I have to admit, just a couple years ago, I hated reading. It always seemed like hours and hours of B.S. in order to find out that the imaginary hero saved the day and got the girl. This all changed when I was introduced to books dedicated to success and financial education. I realized that even if your time is very valuable, if one $15 book makes a positive impact on a business decision, the time and money are well worth it.
Some of the most successful people in the world claim to read more than an hour a day. Don’t be afraid to pick up a book and read it. The risk versus reward for financial education is a no-brainer. These books are filled with anecdotes that can save or make you thousands of dollars.
The Best books About Success:
How to Win Friends and Influence People by Dale Carnegie was first published in 1934, but its philosophies are still extremely effective in today’s world. The book is filled with techniques that will increase your effectiveness when interacting with others across multiple settings. It’s much easier to have a conversation with someone when they think you are actually paying attention to what they are saying. The book emphasizes respecting others opinions and always beginning conversations with a friendly tone. If you read this book and follow its guidelines, you will immediately notice a difference when dealing with co-workers, bosses, partners, and relationships.
Cash Flow Quadrant by Robert Kiyosaki defines the difference between working for money and making money work for you. The book states that there are four brackets for producing income: Employee, Self-Employed, Investor, and Business Owner. Employees and Self-Employed workers work for their money and, therefore, if they stop working, their income stops as well. Business owners and investors use systems, rather than their time, to generate income. The system business owners and investors utilize create passive income that stays in place whether their time is available or not. As the title suggests, the book suggests investing for cash flow, rather than lump sums. Like its predecessor, Rich Dad, Poor Dad, this book is very straight forward, but its implications are extremely important when making initial decisions of how to conduct your business.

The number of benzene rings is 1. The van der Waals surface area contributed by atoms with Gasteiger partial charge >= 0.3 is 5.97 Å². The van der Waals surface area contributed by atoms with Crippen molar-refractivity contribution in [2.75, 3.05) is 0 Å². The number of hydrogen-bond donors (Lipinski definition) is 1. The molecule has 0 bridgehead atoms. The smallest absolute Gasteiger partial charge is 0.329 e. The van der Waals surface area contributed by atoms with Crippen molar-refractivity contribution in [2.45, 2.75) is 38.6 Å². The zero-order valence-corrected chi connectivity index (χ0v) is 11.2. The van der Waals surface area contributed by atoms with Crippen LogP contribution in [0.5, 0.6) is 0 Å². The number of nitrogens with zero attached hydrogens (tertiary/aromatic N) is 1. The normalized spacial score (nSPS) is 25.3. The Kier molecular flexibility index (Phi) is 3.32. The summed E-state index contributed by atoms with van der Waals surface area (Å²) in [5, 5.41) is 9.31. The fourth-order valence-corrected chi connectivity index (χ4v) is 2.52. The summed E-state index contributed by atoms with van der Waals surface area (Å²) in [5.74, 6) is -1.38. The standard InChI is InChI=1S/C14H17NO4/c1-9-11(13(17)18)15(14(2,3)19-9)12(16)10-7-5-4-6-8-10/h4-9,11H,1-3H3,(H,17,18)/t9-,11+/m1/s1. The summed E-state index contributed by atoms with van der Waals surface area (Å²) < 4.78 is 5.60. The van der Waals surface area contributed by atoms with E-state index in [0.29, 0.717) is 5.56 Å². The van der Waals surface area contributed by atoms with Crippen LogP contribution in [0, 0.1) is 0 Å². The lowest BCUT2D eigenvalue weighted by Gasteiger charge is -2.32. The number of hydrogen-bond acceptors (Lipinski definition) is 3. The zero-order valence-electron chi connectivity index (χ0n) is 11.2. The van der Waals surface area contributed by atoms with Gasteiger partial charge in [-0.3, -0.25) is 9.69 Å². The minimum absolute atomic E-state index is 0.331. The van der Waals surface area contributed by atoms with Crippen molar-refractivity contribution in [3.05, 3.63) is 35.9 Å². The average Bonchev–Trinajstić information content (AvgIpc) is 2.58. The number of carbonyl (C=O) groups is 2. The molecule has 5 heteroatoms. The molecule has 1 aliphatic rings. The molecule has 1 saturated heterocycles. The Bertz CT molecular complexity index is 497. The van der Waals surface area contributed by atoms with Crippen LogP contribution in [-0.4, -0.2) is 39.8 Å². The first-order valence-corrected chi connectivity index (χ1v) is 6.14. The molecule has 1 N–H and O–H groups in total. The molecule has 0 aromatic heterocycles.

The Millionaire Next Door by Thomas J. Stanley and William D. Danko is based on research done by the authors in an attempt find out what millionaires do that most households don’t. The result is shocking: most non-millionaires spend less than they earn. The book shows that many successful business people in high-income brackets are constantly struggling to breathe due to their ever-increasing expenses and debt levels. What many readers may find surprising is that most millionaires live very frugally. Most millionaires don’t drive Ferraris and they don’t have fetishes for jewelry. The most important point of this book is that most non-millionaires will never attain “financial freedom” because there increasing “necessities” always exceed their level of income. On the other hand, when millionaires receive a surplus of capital, they use it to invest in a profitable assets. No matter how much money most people make, they will never gain financial freedom unless they learn to invest properly, rather than spend.
Think and Grow Rich by Napoleon Hill is based on the conclusions the author came to after interviewing more than 500 millionaires over the span of 20 years. Henry Ford, J. P. Morgan, and John D. Rockefeller are all included in this successful classic. The book outlines 16 lessons of success that, if followed, can lead anyone to their goals. The most important piece of information in this book is the encouragement the author gives readers to completely emerge themselves in the field that they desire to be successful in. If your goal is to be a CEO, you should read, write, walk, talk, eat, and sleep like a CEO. If your mind is devoted to being successful, the Law of Attraction suggests that you will accumulate a successful network. Very few entrepreneurs have been successful without a solid team to elevate their knowledge as well as challenge their ideas. Networking is absolutely crucial to success in any field.
The Four Hour Work Week by Timothy Ferris is the guidebook to automating your business. The author stresses the importance of doing everything with the end result in mind. Ferris suggests you only do things that help you reach your desired goals. Stop dwiddling through emails to satisfy your need to “seem busy.” Do what you need to do and move on. The thesis of the book is that your dreams are easily attainable if you only do things directly related to achieving them. Like most of these books, Ferris breaks down monthly expenses so that you can see how attainable your financial goals are if you think of income in terms of monthly cash flow. Ferris refers the 80/20 principle to explain how quickly results can be achieved if you focus on what is most efficient. If you eliminate the 80% of the work that doesn’t award you results, you will have a great amount of time to travel, start a new business, or spend time with your kids without decreasing your net outcome. Ferris believes that generating passive income is the only road to true financial freedom. This book is the most truthful, most powerful book written on the topic.
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- Hunter Thompson